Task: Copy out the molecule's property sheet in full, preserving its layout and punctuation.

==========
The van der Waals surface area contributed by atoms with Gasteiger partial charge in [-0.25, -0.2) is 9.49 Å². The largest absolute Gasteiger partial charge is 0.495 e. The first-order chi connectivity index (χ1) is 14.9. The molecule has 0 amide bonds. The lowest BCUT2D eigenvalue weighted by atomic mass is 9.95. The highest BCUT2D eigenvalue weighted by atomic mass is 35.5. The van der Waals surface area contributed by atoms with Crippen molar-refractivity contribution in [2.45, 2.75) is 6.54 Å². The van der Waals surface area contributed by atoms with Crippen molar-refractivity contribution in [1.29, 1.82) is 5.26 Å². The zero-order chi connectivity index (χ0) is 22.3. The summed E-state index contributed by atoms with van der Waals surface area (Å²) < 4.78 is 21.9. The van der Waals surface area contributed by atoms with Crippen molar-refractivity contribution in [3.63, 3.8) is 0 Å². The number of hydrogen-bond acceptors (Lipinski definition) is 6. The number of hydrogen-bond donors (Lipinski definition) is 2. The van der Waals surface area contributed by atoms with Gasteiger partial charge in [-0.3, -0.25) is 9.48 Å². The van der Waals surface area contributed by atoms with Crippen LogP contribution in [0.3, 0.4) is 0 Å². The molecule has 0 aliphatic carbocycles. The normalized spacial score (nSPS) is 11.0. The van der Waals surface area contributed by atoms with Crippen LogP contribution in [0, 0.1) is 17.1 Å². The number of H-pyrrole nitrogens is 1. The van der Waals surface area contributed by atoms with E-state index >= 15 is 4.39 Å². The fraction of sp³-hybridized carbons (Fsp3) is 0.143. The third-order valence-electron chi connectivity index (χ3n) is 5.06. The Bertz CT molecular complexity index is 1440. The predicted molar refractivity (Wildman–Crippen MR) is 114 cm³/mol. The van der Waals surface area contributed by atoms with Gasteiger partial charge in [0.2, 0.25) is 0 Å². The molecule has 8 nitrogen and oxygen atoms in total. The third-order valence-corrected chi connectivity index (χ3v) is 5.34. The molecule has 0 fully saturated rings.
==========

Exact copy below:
The van der Waals surface area contributed by atoms with Gasteiger partial charge in [-0.25, -0.2) is 9.49 Å². The largest absolute Gasteiger partial charge is 0.495 e. The first-order chi connectivity index (χ1) is 14.9. The molecule has 0 amide bonds. The lowest BCUT2D eigenvalue weighted by atomic mass is 9.95. The highest BCUT2D eigenvalue weighted by atomic mass is 35.5. The van der Waals surface area contributed by atoms with Crippen molar-refractivity contribution in [2.45, 2.75) is 6.54 Å². The van der Waals surface area contributed by atoms with Crippen molar-refractivity contribution in [1.29, 1.82) is 5.26 Å². The zero-order chi connectivity index (χ0) is 22.3. The summed E-state index contributed by atoms with van der Waals surface area (Å²) < 4.78 is 21.9. The van der Waals surface area contributed by atoms with Crippen molar-refractivity contribution in [3.63, 3.8) is 0 Å². The number of hydrogen-bond acceptors (Lipinski definition) is 6. The number of hydrogen-bond donors (Lipinski definition) is 2. The van der Waals surface area contributed by atoms with Gasteiger partial charge in [-0.3, -0.25) is 9.48 Å². The van der Waals surface area contributed by atoms with Crippen LogP contribution in [0.3, 0.4) is 0 Å². The molecule has 0 aliphatic carbocycles. The normalized spacial score (nSPS) is 11.0. The van der Waals surface area contributed by atoms with Crippen LogP contribution in [0, 0.1) is 17.1 Å². The number of H-pyrrole nitrogens is 1. The van der Waals surface area contributed by atoms with E-state index >= 15 is 4.39 Å². The fraction of sp³-hybridized carbons (Fsp3) is 0.143. The third-order valence-electron chi connectivity index (χ3n) is 5.06. The Bertz CT molecular complexity index is 1440. The predicted molar refractivity (Wildman–Crippen MR) is 114 cm³/mol. The van der Waals surface area contributed by atoms with Gasteiger partial charge in [0.2, 0.25) is 0 Å². The molecule has 8 nitrogen and oxygen atoms in total. The third-order valence-corrected chi connectivity index (χ3v) is 5.34. The molecule has 0 fully saturated rings.